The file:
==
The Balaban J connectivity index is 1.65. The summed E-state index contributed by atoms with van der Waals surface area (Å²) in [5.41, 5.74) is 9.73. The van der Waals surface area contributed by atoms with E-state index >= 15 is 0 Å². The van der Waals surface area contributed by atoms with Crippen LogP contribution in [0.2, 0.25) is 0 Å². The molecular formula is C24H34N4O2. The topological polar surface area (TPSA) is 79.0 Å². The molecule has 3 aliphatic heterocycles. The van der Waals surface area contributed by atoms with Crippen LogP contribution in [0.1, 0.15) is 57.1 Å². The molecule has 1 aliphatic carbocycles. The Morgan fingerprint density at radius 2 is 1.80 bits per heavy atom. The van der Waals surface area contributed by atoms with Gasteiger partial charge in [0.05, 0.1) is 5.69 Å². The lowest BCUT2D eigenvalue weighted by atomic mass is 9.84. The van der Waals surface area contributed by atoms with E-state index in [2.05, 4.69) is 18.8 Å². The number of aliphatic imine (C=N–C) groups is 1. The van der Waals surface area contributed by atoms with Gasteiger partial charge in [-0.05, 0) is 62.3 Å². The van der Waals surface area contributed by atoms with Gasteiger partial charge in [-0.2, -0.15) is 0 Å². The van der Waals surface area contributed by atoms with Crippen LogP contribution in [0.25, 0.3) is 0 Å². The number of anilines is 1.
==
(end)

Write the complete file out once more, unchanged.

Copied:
The Balaban J connectivity index is 1.65. The summed E-state index contributed by atoms with van der Waals surface area (Å²) in [5.41, 5.74) is 9.73. The van der Waals surface area contributed by atoms with E-state index >= 15 is 0 Å². The van der Waals surface area contributed by atoms with Crippen LogP contribution in [0.2, 0.25) is 0 Å². The molecular formula is C24H34N4O2. The topological polar surface area (TPSA) is 79.0 Å². The molecule has 3 aliphatic heterocycles. The van der Waals surface area contributed by atoms with Crippen LogP contribution in [0.1, 0.15) is 57.1 Å². The molecule has 1 aliphatic carbocycles. The Morgan fingerprint density at radius 2 is 1.80 bits per heavy atom. The van der Waals surface area contributed by atoms with Gasteiger partial charge in [0.05, 0.1) is 5.69 Å². The lowest BCUT2D eigenvalue weighted by atomic mass is 9.84. The van der Waals surface area contributed by atoms with E-state index in [2.05, 4.69) is 18.8 Å². The number of aliphatic imine (C=N–C) groups is 1. The van der Waals surface area contributed by atoms with Gasteiger partial charge in [-0.05, 0) is 62.3 Å². The van der Waals surface area contributed by atoms with Gasteiger partial charge in [-0.2, -0.15) is 0 Å². The van der Waals surface area contributed by atoms with Crippen LogP contribution in [0.25, 0.3) is 0 Å². The number of anilines is 1.